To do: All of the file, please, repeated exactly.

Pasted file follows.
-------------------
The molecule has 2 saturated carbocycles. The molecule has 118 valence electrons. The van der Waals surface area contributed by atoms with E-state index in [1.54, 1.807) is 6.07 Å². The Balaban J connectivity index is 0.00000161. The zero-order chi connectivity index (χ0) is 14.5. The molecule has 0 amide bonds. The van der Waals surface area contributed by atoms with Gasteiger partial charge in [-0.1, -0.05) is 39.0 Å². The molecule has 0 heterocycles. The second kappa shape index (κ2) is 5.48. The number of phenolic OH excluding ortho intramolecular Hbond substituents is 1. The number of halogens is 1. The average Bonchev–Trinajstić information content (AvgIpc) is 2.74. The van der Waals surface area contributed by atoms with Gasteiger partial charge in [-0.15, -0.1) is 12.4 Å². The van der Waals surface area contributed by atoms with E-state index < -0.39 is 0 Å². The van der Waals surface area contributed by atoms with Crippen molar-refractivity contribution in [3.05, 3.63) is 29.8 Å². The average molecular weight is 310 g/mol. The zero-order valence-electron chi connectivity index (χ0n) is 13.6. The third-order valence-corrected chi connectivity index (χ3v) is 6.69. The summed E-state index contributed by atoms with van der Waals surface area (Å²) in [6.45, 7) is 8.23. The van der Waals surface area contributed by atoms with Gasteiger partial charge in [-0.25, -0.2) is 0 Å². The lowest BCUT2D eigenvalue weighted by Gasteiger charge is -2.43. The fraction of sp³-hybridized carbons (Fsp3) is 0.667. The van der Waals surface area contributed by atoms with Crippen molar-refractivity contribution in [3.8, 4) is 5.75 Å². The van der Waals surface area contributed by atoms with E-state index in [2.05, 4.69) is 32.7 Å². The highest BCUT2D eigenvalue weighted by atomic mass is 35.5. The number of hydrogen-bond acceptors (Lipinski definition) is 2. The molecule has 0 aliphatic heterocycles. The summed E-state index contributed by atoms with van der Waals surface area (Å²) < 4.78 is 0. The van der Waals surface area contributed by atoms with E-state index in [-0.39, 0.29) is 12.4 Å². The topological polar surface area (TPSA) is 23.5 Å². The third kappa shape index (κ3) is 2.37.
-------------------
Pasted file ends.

The molecule has 2 saturated carbocycles. The molecule has 118 valence electrons. The van der Waals surface area contributed by atoms with E-state index in [1.54, 1.807) is 6.07 Å². The Balaban J connectivity index is 0.00000161. The zero-order chi connectivity index (χ0) is 14.5. The molecule has 0 amide bonds. The van der Waals surface area contributed by atoms with Gasteiger partial charge in [-0.1, -0.05) is 39.0 Å². The molecule has 0 heterocycles. The second kappa shape index (κ2) is 5.48. The number of phenolic OH excluding ortho intramolecular Hbond substituents is 1. The number of halogens is 1. The average Bonchev–Trinajstić information content (AvgIpc) is 2.74. The van der Waals surface area contributed by atoms with Gasteiger partial charge in [-0.15, -0.1) is 12.4 Å². The van der Waals surface area contributed by atoms with E-state index < -0.39 is 0 Å². The van der Waals surface area contributed by atoms with Crippen molar-refractivity contribution in [3.05, 3.63) is 29.8 Å². The average molecular weight is 310 g/mol. The zero-order valence-electron chi connectivity index (χ0n) is 13.6. The third-order valence-corrected chi connectivity index (χ3v) is 6.69. The summed E-state index contributed by atoms with van der Waals surface area (Å²) in [6.45, 7) is 8.23. The van der Waals surface area contributed by atoms with Gasteiger partial charge in [-0.25, -0.2) is 0 Å². The lowest BCUT2D eigenvalue weighted by Gasteiger charge is -2.43. The fraction of sp³-hybridized carbons (Fsp3) is 0.667. The van der Waals surface area contributed by atoms with Crippen molar-refractivity contribution in [3.8, 4) is 5.75 Å². The van der Waals surface area contributed by atoms with E-state index in [2.05, 4.69) is 32.7 Å². The highest BCUT2D eigenvalue weighted by atomic mass is 35.5. The number of hydrogen-bond acceptors (Lipinski definition) is 2. The molecule has 0 aliphatic heterocycles. The summed E-state index contributed by atoms with van der Waals surface area (Å²) < 4.78 is 0. The van der Waals surface area contributed by atoms with E-state index in [-0.39, 0.29) is 12.4 Å². The topological polar surface area (TPSA) is 23.5 Å². The third kappa shape index (κ3) is 2.37.